Can I be taken to court?

UPDATED: Sep 30, 2022

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Can I be taken to court?

I called BB moving and gave them a 285 deposit to hold my date. I canceled
within the hour and they will not refund my deposit. I put a stop payment on it and
was told and shown in writing that if I put a stop payment on this that I’ll be
personally liable for entire charge PLUS court costs, and attorney fees and that it
will be in superior court in LA. They will take me to court. Is this legal? Can they do

Asked on November 6, 2016 under Business Law, California


SJZ, Member, New York Bar / FreeAdvice Contributing Attorney

Answered 6 years ago | Contributor

Yes, they can sue you for the money, can certainly get the amount of the stopped check and the court fees/costs, and might be able to get attorney's fees, too. A deposit is NOT refundable unless the terms of the service agreement or contract specifically state it is refundable, and you complied with those terms. Otherwise, the entire point of a deposit is that you give it up if you cancel the transaction: that is a way to encourage you to *not* cancel, and it also guarantees that if you do cancel, the vendor still gets some payment as compensation for having reserved that time/date/etc. for you. There is no right to cancel, even within the hour, unless the contract, etc. gave you that right. So based on what you write, they could sue you successfully.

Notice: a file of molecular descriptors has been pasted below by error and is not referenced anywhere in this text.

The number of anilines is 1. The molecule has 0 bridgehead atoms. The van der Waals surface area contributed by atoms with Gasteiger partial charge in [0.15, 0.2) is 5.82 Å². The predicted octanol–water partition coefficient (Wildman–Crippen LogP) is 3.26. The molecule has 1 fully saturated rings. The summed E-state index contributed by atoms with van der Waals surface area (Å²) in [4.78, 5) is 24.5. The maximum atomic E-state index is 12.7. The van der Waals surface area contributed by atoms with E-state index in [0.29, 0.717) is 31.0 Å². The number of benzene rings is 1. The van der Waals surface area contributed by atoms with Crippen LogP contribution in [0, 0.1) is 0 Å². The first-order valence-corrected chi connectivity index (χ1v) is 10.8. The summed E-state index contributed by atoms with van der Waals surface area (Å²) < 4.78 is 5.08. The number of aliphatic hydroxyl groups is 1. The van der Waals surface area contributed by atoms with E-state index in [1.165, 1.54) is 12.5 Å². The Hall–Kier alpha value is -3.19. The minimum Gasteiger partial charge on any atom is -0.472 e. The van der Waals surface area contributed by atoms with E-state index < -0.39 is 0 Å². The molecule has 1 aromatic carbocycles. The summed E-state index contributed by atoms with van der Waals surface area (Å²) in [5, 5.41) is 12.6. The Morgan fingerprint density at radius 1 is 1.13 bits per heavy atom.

IMPORTANT NOTICE: The Answer(s) provided above are for general information only. The attorney providing the answer was not serving as the attorney for the person submitting the question or in any attorney-client relationship with such person. Laws may vary from state to state, and sometimes change. Tiny variations in the facts, or a fact not set forth in a question, often can change a legal outcome or an attorney's conclusion. Although has verified the attorney was admitted to practice law in at least one jurisdiction, he or she may not be authorized to practice law in the jurisdiction referred to in the question, nor is he or she necessarily experienced in the area of the law involved. Unlike the information in the Answer(s) above, upon which you should NOT rely, for personal advice you can rely upon we suggest you retain an attorney to represent you.

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